August 11

She, Me & Backward Wednesdays

FullSizeRender Wednesday is backward day at my house. Instead of working from my home office, I’m at a client’s. Instead of heading across the city to her job, my partner works from home so she can retrieve the kids from school.
This is a new arrangement, the result of an offer I received from a long-term client. I get regular freelance hours each week in return for a full day of “face time.”
But it got off to a rough start. At the end of our first Backward Wednesday I returned home exhausted after an 80-minute commute. I was at REM before my butt hit the couch.

My partner insisted on sharing her day, despite a lack of response. “…one interruption after another. The doorbell goes, the dog barks. I sign for a package. Meals on Wheels comes for your mom. The dog barks. I have to get the door. The dog barks during my entire meeting with Europe. Then I get to Cam’s school but he’s nowhere to be found. I had to wait twenty minutes for him and Ethan. And clearly Ethan’s father has no interest in picking up his child. I got nothing done!”

I open one eye. It’s 6:30 pm and she is still in her PJs. She says, “I have no idea what we’re having for dinner so don’t even ask.”

But I couldn’t ask if I wanted to. I’m comatose, a string of saliva trickling out the corner of my mouth and staining the cushion. No amount of coffee consumption was enough to get me through a painfully long day of meetings and labour that lasted until five o’clock. My limit is usually six very productive six hours.

Next week the partner has advice. “Bring a really good book for the subway and get on at the west end of the platform so you have a better chance of a seat. If you feel like you’re getting tired during the day, go for a walk and it will energize you.”

I do as she suggests and it’s better. When I get home now, I’m coherent and semi-functioning. Yet when we walk the dog one evening she says, “I hate Wednesdays. I’ll do it, but working at home will never be my thing.”

What is this crazy talk?? Who wouldn’t want my perfect life? She must be doing it all wrong! So, in the spirit of reciprocation and the hope she will get onboard, I have advice too. Here are my top five tips for working happily from home

1. Act like it’s a weekday.

Woo-hoo! You’re home! That means you get to work in your moose slippers and yoga pants, right? Nope. Because when you behave like it’s a weekend your mind says work but your body says relax. You’re not mentally equipped to deal with the stresses of the day. And the lack of order and productivity will make you cranky.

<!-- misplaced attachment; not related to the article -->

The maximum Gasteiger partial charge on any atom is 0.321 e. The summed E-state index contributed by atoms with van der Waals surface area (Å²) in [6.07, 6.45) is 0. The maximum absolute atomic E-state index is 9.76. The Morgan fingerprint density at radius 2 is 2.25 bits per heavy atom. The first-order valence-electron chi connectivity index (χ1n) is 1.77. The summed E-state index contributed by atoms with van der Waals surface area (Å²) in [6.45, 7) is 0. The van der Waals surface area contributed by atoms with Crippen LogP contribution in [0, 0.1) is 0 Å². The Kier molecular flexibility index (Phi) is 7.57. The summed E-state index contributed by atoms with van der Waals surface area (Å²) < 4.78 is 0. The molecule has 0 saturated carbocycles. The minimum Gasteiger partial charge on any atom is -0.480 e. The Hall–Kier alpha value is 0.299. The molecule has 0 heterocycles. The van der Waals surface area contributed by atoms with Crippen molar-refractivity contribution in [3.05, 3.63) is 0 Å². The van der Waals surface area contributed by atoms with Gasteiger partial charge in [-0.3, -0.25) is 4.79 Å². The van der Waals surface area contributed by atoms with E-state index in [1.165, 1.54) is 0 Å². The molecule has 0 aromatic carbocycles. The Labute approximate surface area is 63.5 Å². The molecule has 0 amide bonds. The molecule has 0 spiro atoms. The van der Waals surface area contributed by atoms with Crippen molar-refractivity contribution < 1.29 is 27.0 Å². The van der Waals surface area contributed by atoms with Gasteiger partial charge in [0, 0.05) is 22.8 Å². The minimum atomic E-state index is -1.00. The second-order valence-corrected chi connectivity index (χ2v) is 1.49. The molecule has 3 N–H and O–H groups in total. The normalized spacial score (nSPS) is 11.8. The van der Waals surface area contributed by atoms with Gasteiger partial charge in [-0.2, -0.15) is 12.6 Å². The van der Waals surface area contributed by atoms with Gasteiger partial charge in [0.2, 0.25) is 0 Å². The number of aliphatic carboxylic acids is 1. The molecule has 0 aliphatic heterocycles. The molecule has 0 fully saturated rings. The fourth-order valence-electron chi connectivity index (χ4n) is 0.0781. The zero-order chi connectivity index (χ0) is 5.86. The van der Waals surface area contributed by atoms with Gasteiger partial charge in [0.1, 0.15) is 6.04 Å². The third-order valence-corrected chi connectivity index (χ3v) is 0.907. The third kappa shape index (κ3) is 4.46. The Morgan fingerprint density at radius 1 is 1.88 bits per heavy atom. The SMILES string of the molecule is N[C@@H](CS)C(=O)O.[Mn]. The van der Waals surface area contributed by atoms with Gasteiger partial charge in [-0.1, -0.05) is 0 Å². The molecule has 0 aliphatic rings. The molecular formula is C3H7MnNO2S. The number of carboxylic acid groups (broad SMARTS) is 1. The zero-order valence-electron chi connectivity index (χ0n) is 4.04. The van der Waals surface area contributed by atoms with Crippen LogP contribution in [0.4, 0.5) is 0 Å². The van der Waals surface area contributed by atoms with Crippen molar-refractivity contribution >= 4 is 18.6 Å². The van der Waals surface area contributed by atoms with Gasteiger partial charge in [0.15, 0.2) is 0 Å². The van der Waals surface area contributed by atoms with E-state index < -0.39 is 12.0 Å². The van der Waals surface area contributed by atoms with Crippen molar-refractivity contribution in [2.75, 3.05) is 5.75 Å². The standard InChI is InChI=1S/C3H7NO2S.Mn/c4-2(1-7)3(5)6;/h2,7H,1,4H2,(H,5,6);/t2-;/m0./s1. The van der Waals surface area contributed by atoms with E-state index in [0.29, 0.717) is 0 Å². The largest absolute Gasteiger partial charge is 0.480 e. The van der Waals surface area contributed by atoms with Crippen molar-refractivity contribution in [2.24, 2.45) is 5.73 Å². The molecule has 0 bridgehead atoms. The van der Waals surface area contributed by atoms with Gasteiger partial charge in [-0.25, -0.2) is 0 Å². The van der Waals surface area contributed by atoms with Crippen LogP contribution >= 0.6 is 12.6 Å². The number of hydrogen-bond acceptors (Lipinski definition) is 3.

So have a shower. Get dressed. Act like it’s a weekday and you’ll do weekday things.

 2. Be the boss.

Oh the distractions. Facebook may be calling your name, but that doesn’t mean you have to answer. Take control of your day so it doesn’t control you. Set yourself work goals and reward yourself with breaks and Candy Crush time. You may be the boss, but you’re not a monster.

 3. Punch a clock.

You need structure or you’ll slack off and wind up working on weekends. Decide when to start and stop. Stick to your schedule. You will work faster and smarter if you know the limitations of your day. When you leave your office, consider it off limits until you start again the next day. Even if your work isn’t done – LEAVE (yes, I’m talking to you).

4. Eat like a human.

Soup and crackers at your desk? I don’t think so. Set aside time for lunch and breaks so you can enjoy your food mindfully and recharge your batteries. Blur the boundaries between work and food and both lose their inherent pleasures. If you really must eat at your desk – and heck, it happens – clean up the mess so you’re working in a clean space you can enjoy.

5. Protect the sanctity of your day.

You’re not the only one who struggles with boundaries. Friends, neighbours, relatives think your day is unfairly carefree. They will ask you to run them to the hospital for heart surgery or help them extinguish a grease fire. These pesky requests suck up your time and ruin the essential structure of your day. Learn to say “No.” Don’t worry, you’ll still be a good person.


Two months have passed since I wrote this. The partner never did catch on to Backward Wednesdays. Instead, my sister has agreed to pick up the kids. Shockingly, I enjoy my day at my client’s office — the laughs, the companionship, the sense of belonging. Could it be that freelancing isn’t the ultimate work experience? I’m thinking on it.